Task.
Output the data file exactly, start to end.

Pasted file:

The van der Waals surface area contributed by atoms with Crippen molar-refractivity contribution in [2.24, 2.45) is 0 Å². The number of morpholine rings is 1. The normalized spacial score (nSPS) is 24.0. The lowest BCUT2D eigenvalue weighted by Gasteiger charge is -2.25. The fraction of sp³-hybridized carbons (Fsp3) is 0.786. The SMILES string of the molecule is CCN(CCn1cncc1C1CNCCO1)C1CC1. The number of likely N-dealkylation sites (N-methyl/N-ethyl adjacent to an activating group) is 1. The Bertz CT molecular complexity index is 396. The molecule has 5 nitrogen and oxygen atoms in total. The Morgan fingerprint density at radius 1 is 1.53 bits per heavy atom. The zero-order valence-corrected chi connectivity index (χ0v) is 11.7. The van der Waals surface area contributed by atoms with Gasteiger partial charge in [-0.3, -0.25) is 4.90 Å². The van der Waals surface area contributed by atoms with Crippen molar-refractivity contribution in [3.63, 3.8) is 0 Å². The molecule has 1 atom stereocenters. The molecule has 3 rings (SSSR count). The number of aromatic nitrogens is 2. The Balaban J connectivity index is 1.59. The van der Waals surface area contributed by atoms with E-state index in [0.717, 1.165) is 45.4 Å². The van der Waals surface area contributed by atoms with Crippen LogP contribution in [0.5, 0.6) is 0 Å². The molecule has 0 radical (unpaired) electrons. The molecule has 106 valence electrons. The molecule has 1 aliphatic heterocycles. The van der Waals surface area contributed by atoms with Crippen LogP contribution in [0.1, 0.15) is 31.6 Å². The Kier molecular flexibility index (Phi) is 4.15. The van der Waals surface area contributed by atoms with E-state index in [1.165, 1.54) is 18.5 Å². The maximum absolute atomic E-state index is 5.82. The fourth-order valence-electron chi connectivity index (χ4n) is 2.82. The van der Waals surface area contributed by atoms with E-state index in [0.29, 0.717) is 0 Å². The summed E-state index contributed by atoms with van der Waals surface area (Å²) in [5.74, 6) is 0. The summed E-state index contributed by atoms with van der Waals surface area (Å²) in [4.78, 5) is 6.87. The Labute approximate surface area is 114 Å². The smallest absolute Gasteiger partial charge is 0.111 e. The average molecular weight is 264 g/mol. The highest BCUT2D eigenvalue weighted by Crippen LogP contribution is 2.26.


The van der Waals surface area contributed by atoms with Crippen molar-refractivity contribution in [2.24, 2.45) is 0 Å². The number of morpholine rings is 1. The normalized spacial score (nSPS) is 24.0. The lowest BCUT2D eigenvalue weighted by Gasteiger charge is -2.25. The fraction of sp³-hybridized carbons (Fsp3) is 0.786. The SMILES string of the molecule is CCN(CCn1cncc1C1CNCCO1)C1CC1. The number of likely N-dealkylation sites (N-methyl/N-ethyl adjacent to an activating group) is 1. The Bertz CT molecular complexity index is 396. The molecule has 5 nitrogen and oxygen atoms in total. The Morgan fingerprint density at radius 1 is 1.53 bits per heavy atom. The zero-order valence-corrected chi connectivity index (χ0v) is 11.7. The van der Waals surface area contributed by atoms with Gasteiger partial charge in [-0.3, -0.25) is 4.90 Å². The van der Waals surface area contributed by atoms with Crippen molar-refractivity contribution in [3.63, 3.8) is 0 Å². The molecule has 1 atom stereocenters. The molecule has 3 rings (SSSR count). The number of aromatic nitrogens is 2. The Balaban J connectivity index is 1.59. The van der Waals surface area contributed by atoms with E-state index in [0.717, 1.165) is 45.4 Å². The van der Waals surface area contributed by atoms with Crippen LogP contribution in [0.5, 0.6) is 0 Å². The molecule has 0 radical (unpaired) electrons. The molecule has 106 valence electrons. The molecule has 1 aliphatic heterocycles. The van der Waals surface area contributed by atoms with Crippen LogP contribution in [0.1, 0.15) is 31.6 Å². The Kier molecular flexibility index (Phi) is 4.15. The van der Waals surface area contributed by atoms with E-state index in [1.165, 1.54) is 18.5 Å². The maximum absolute atomic E-state index is 5.82. The fourth-order valence-electron chi connectivity index (χ4n) is 2.82. The van der Waals surface area contributed by atoms with E-state index in [0.29, 0.717) is 0 Å². The summed E-state index contributed by atoms with van der Waals surface area (Å²) in [5.74, 6) is 0. The summed E-state index contributed by atoms with van der Waals surface area (Å²) in [4.78, 5) is 6.87. The Labute approximate surface area is 114 Å². The smallest absolute Gasteiger partial charge is 0.111 e. The average molecular weight is 264 g/mol. The highest BCUT2D eigenvalue weighted by Crippen LogP contribution is 2.26.